Newbie suffering...

Vernon Schryver vjs@calcite.rhyolite.com
Thu Feb 12 15:28:21 UTC 2004


> From: John Sutton <john@scl.co.uk>


> I need to introduce spam control on my server which is dealing with about 
> 30,000 emails per day for some hundredes of users.  How am I going to compile 
> appropriate whitelistings for the solicited bulk mail for my users?  I can 
> run with "dccm -a IGNORE" for a few weeks, but I don't really want to have to 
> trawl through 1000's of log files every day looking for likely candidates, 
> and nor can I expect my users to do that, or even to examine the source of 
> each email they get to read the X-DCC header line.  Remember, these are 
> users...;-)

The global network of about 200 DCC servers is handling about 100 million
mail messages per day.  I estimate more than 5 million but probably no
more than 10 million mailboxes are involved.  Some of the organizations
involve are retail ISPs with more than hundreds of end users.

> So I figure what I need to do is to run for a few weeks with -a IGNORE and 
> modify dccm so that bulk mail has the Subject: header changed to read (say) 
> "Subject: SPAM?: Re: Fwd: Gimme Viagra!".  Then I tell the users to look 
> through their inbox listings and let me know about anything which has been 
> marked "SPAM?:" but shouldn't have been.  Thus I compile the white listings 
> and then after a few weeks remove the -a IGNORE switch.

I think most other organizations with similar concerns tell their users
to watch for X-DCC headers that contain the string "bulk" or they use
CGI scripts similar to those in the cgi-bin directory in the DCC source
and tell their users to look at their per-user log files.  When a user
finds a message that would have been (or was) reject, the user can
click on it to whitelist similar messages in the future.

I've not heard any other requests to modify Subject headers.  That is
rather intrusive for those users that don't want DCC spam filtering.


> ...
> 1) introduce a new switch, say, "-f optarg" meaning "flag bulk mail by 
> prepending the string optarg to the Subject header".  -f is valid ONLY with 
> -a IGNORE, otherwise it is itself ignored.

Since this would be a one-off temporary kludge, why bother with an argv flag? 
Why not simply make your version always do whatever you want?

> 2) introduce a lump of storage into the bottom half of the WORK struct 
> (underneath WORK_REZERO) so that in dccm_header() I can store the Subject.

I'd probably use malloc()/free() to avoid hassles with the varying
sizes of Subject: headers, particularly since this is for a small
installation so speed is not a major concern.


> 3) at *the_appropriate_point* in dccm_eom() i.e. at that point at which it is 
> decided that this email WOULD have been rejected/discarded were it not for 
> the -a IGNORE setting, I can modify the Subject.
>
> And my problem is number 3!  Where *is* that point in dccm_eom()?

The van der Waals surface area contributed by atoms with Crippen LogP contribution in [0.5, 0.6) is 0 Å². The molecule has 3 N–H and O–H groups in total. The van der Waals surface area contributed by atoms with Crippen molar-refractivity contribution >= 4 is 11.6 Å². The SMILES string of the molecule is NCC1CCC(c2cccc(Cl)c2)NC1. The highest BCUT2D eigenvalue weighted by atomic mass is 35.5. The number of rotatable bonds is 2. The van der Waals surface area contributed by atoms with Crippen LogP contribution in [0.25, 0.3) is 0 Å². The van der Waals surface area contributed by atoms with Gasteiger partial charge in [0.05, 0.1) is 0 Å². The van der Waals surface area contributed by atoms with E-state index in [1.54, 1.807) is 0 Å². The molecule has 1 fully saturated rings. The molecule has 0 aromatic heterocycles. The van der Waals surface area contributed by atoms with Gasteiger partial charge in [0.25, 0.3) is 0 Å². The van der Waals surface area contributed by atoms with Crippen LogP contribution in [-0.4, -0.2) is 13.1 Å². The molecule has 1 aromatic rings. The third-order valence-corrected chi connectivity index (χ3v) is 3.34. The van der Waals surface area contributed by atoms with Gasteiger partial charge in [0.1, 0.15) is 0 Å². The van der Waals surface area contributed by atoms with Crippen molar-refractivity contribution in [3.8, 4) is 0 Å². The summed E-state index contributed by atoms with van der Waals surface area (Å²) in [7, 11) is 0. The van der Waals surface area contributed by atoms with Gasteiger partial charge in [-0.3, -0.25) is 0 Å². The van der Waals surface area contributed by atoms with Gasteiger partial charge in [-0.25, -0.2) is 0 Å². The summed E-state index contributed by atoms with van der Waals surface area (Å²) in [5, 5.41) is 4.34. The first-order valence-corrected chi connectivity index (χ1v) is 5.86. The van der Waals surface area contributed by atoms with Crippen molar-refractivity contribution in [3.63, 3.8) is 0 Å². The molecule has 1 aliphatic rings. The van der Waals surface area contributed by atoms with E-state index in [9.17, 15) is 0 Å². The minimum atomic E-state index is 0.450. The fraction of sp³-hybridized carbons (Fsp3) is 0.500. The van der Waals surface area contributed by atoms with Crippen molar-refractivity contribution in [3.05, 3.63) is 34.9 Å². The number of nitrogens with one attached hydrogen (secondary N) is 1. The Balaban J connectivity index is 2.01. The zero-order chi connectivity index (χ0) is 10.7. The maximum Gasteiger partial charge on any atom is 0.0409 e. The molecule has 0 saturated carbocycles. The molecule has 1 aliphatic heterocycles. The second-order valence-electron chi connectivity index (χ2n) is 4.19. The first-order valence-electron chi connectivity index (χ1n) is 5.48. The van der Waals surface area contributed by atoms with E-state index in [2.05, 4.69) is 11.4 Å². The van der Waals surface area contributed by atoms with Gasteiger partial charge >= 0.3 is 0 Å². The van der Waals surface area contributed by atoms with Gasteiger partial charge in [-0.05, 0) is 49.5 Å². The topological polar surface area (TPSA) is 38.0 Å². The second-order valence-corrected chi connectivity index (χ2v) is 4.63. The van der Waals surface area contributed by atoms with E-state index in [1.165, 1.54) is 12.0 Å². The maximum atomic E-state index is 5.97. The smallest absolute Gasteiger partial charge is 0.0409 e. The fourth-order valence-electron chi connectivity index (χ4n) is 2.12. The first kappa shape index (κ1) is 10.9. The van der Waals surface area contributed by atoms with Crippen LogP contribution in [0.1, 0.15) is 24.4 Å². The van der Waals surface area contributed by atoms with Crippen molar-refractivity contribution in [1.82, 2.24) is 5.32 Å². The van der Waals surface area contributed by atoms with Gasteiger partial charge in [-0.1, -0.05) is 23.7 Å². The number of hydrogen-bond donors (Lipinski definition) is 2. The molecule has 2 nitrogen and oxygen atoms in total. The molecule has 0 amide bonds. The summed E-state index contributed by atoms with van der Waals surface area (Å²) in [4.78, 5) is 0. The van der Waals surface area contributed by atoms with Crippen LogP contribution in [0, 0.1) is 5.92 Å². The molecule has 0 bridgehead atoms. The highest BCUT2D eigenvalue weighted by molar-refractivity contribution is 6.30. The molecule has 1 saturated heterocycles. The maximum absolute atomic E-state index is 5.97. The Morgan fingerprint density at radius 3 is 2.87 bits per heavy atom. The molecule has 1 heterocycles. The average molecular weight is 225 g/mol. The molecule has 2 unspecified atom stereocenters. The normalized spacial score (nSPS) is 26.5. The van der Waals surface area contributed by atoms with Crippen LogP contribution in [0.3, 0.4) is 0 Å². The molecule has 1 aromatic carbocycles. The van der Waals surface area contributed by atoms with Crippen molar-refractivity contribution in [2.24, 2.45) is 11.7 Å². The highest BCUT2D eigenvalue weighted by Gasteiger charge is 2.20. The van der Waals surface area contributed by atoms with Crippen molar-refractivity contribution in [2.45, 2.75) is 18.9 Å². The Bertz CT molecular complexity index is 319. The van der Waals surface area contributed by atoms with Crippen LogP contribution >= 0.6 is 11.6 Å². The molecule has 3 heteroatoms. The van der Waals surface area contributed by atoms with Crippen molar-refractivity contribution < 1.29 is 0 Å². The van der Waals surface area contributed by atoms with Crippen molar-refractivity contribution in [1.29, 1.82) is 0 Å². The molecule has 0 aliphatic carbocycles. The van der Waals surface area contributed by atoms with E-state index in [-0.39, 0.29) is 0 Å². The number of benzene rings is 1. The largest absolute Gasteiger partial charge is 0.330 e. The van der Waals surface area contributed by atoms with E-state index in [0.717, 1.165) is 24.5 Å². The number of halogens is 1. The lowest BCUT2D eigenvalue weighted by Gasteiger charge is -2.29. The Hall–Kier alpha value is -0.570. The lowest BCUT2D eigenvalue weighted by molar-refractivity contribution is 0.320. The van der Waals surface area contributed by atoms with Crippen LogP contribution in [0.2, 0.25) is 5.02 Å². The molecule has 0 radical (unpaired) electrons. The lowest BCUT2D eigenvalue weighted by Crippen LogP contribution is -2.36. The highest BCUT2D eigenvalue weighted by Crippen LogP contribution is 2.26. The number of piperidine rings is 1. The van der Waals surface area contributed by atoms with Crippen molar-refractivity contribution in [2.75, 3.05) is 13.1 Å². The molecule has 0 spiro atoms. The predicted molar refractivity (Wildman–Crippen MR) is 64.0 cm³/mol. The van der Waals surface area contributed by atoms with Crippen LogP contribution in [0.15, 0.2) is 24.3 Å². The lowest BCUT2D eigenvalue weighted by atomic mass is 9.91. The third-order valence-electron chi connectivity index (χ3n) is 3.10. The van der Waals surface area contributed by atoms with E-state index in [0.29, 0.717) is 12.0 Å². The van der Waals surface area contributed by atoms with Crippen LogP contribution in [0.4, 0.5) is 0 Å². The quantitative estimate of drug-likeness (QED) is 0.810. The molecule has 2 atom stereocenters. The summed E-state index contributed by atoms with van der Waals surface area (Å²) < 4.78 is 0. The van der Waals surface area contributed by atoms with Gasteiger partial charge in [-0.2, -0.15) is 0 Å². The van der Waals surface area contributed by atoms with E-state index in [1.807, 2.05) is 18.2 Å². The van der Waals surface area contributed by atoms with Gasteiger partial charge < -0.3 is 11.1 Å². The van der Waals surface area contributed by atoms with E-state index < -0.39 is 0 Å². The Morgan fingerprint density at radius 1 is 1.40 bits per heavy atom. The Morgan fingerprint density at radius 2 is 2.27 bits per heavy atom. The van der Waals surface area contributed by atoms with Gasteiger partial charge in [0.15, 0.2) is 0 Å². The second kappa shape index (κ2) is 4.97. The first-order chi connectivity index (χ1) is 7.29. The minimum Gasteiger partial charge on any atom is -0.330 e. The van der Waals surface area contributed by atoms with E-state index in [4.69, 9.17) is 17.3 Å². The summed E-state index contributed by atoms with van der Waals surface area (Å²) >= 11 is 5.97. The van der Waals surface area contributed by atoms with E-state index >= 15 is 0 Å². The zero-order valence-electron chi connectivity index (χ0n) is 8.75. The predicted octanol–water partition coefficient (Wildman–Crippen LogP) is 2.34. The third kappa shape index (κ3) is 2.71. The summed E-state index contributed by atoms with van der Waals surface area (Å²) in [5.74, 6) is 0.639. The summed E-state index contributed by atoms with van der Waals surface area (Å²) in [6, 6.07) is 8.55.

I would change the code in dccm_eom() that calls smfi_chgheader() or
smfi_addheader() depending on whether there is already an X-DCC header
in the message.  I assume you'll want to add a Subject header if
none is present.

>                                                               This block 
> of code misled me:

> ...
>     /* it is spam for at least some targets */

> ...
>         work_done(wp, "ignore and accept");
>         return SMFIS_ACCEPT;
>     }
> -----------------------------------
>
> because you'll surely have to agree, it is not a question of what *I* mean by 
> "ignore and accept", it is a question of what the author of this code means 
> by it!  This is what led me to think that "no message ever gets (potentially) 
> rejected/discarded".

I don't understand.  That code deals with the case when the fact
that a message is spam is ignored and the message is accepted.


> >From your response (and that from John Doherty), it would appear that if I 
> remove the -a IGNORE flag then the bulk mail *will* get bounced, and so I 
> assume that the second block of code above is a bit of old stuff left in 
> there to trick the unwary! 

Because my first programming job was on a computer with accoustic delay
lines for memory that containing a total of about 4000 words, I tend
to avoid dead code.


> ...
> Anyway, if you could give me some feedback on the general idea and (if you 
> think its worth doing) some ideas about point 3 above, I will be grateful.  I 
> will of course post a patch of my efforts in due course!

I would use the CGI scripts in the cgi-bin directory in the DCC source.
See also the portions of the dccm man page that discuss per-user
whitelists and log directories.

I think the spam filters that mess up Subject lines in user's mail are
badly designed.


Vernon Schryver    vjs@rhyolite.com



More information about the DCC mailing list

Contact vjs@rhyolite.com by mail or use the form.